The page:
When I coach investors and traders, I’m often asked what I think are the most common, most ruinous mistakes that investors make. Unfortunately, there are a lot of them.
There are mistakes like risking too much money on a single trade or investment … not using protective stops … not using disciplined money management … trading too often … not doing your homework … taking on too big a position in any market … not diversifying enough … and on and on.
Over time, I will explore each and every one of the above in greater detail, and more, to help you learn how to become a better investor and trader.
But in today’s column, I want to cover what I think is the most dangerous mistake investors make, bar none.
It’s what I call getting caught up in all the “market myths” that are always out there. Or put another way …
It’s having a set of preconceived notions
about what markets can and can’t do.
The fact of the matter is that markets can do whatever they want to do.
Markets are never wrong. Markets are never irrational.
They are what they are and if you don’t understand a market, it’s not the market’s fault; the fault lies instead with your analysis.
For instance, have you ever heard someone say “a market is defying all logic?”
Or that a market is “disconnected from its underlying fundamentals?”
I’m sure you have. I hear those kinds of phrases all the time on shows on Bloomberg and CNBC.
But the fact of the matter is that …
Markets NEVER defy logic.
And they never defy the fundamentals.
Only people defy logic. Only people can make such statements about fundamental forces as well, because when a market is allegedly defying fundamentals, what it’s really doing is operating on fundamental forces that the analyst or investor simply hasn’t figured out yet.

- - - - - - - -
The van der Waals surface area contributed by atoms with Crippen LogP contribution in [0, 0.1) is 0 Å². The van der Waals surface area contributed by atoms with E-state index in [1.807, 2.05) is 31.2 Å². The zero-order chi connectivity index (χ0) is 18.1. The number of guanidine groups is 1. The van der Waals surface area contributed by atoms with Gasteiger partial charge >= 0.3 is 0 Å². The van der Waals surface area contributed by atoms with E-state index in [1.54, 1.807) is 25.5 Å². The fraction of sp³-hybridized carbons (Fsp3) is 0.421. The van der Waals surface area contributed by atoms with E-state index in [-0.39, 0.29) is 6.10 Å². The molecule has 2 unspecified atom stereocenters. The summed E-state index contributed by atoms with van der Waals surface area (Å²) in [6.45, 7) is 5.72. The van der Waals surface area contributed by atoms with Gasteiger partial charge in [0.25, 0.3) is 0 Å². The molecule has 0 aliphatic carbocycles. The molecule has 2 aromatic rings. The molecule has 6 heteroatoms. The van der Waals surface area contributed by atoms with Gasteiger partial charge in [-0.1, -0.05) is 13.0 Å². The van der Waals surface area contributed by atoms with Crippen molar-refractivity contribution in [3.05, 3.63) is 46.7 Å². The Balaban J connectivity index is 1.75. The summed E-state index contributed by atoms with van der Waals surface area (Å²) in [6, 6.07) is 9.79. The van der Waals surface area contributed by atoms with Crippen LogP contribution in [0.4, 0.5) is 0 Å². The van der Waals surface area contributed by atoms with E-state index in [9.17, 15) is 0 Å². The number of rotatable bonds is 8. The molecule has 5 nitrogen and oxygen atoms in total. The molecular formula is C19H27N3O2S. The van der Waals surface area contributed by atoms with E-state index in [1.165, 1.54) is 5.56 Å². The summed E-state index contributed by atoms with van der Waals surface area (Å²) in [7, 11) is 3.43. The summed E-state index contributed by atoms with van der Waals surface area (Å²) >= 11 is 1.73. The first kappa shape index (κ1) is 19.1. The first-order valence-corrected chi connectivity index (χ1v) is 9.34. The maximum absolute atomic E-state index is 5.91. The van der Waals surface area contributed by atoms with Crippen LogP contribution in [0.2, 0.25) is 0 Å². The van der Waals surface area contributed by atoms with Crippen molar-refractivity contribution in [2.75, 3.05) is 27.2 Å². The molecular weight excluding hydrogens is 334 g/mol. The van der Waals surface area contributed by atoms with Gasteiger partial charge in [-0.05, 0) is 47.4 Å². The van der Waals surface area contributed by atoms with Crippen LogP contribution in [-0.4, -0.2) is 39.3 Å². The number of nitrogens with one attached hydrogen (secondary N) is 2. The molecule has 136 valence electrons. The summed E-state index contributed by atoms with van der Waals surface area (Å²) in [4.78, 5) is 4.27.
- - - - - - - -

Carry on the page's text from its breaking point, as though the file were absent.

I fully realize that what I’m talking about here is hard to grasp at first. But if you take the time to think deep and hard about what I’m saying, you will elevate your trading and investing to a whole new level. Markets are never wrong. Only people are.
Especially dangerous for most traders and investors is getting caught up in the various “market myths” that are out there.
For instance, how many times have you heard that rising interest rates are bad for the stock market, and that declining rates are good for stocks?
If you’re like any average investor, you’ve heard that theory literally hundreds, if not thousands, of times. Tune into any media show today, and I’m sure you’ll hear it at least once, if not more.
Most stock brokers, and the majority of analysts and newsletter editors, espouse the same causal relationship between interest rates and stock prices.
But the fact of the matter, the plain truth, is that there is no “standard relationship” between interest rates and stock prices. Period.
Consider the period from March 2000 to October 2002, where the Federal Funds rate declined from 5.85 percent to 1.75 percent, and the Nasdaq plunged 78 percent. Put simply, stocks and interest rates went down together! Exactly the opposite of what most would expect.
Or the period from March 2003 to October 2007, where the Federal Funds rate more than tripled and rose from 1.25 percent to 4.75 percent …